Thursday, May 14, 2015
We tried to cure wrinkles
When it came time to decide on a project proposal, Krystal and I decided that we needed to choose an interesting topic. We looked into using the microbiome to solve crime, and scrolled through a variety of other random recent science topics. Then, I found an article about the skin microbiome. It was a review paper on the different microbiomes associated with different skin diseases, and at the bottom, it encouraged future research to delve into the association between wrinkles/aging skin and its microbiome. Perfect.
We joked about it for a little bit, and came up with our grand plan to cure wrinkles. The next day in lab, Noreen said something along the lines of, “Make sure that you and your partner choose a topic that will interest you, because you will be spending a lot of time researching this.” Krystal and I started giggling in our corner—wrinkles would certainly sustain us.
We kept thinking that we might switch topics, because, really, were we actually going to let 20% of our final grade be about wrinkly skin? But homework assignments forced us to write things up about our proposal, and before we knew it, we reached a no-turning-back point. In lecture, one day, we were all allowed to give a 5 minute pitch about our proposal. Before we went, groups talked about curing HIV, cancer, and everything in between. And then we went, and talked about wrinkles.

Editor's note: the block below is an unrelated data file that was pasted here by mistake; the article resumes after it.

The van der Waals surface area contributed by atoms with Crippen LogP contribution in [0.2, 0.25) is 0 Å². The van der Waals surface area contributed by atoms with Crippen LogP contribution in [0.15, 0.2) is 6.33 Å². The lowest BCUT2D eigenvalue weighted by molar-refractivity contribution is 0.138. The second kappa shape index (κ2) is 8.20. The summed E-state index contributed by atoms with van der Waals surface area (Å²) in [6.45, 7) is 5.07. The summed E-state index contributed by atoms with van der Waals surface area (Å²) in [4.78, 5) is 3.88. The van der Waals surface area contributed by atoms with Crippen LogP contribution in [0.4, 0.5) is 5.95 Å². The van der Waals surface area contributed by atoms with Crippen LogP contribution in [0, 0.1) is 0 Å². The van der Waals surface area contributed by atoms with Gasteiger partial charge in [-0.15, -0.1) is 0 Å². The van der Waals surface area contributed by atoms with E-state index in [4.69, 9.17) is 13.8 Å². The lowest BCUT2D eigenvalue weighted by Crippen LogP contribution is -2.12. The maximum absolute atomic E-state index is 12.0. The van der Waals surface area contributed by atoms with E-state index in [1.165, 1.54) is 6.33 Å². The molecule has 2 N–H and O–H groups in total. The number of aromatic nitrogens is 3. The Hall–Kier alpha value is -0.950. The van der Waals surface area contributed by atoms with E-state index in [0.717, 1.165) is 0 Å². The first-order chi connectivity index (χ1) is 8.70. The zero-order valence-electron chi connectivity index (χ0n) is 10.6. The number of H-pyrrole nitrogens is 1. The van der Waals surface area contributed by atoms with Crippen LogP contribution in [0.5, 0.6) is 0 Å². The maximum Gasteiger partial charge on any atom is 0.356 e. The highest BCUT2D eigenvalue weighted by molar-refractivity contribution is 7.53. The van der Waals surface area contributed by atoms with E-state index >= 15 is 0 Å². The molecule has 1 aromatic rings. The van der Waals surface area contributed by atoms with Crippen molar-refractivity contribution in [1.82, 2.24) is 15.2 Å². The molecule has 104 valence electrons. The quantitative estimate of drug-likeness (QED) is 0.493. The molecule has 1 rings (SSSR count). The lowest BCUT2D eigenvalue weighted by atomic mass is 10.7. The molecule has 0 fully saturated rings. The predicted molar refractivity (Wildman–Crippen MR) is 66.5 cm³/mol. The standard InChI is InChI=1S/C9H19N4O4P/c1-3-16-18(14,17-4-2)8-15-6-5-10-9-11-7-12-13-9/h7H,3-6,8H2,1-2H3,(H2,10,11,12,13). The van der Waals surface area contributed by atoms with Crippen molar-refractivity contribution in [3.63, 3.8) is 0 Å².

The feedback we received from that day was quite helpful, however. It encouraged us to use twins in our study, and we were given some information about current skin products that utilize the microbiome for treating acne. It made us slightly more confident that our study about wrinkles might be interesting enough for a final project proposal.
Before we knew it, we were only a week away from the presentation, and we started seriously talking about how we would design our study to investigate the wrinkle microbiome. To be honest, it wasn’t very serious at all, since we were cracking up half of the time looking at pictures of wrinkly twins. Eventually, we decided that making a microbiome replacement anti-wrinkle lotion was slightly out of the scope of our project, and decided to only present on the preliminary steps to developing a wrinkle probiotic. It’s okay, though, because we still managed to insert an aspect of bioengineering into our presentation, and now Krystal and I know a ridiculous amount of information regarding wrinkly twins and the skin microbiome.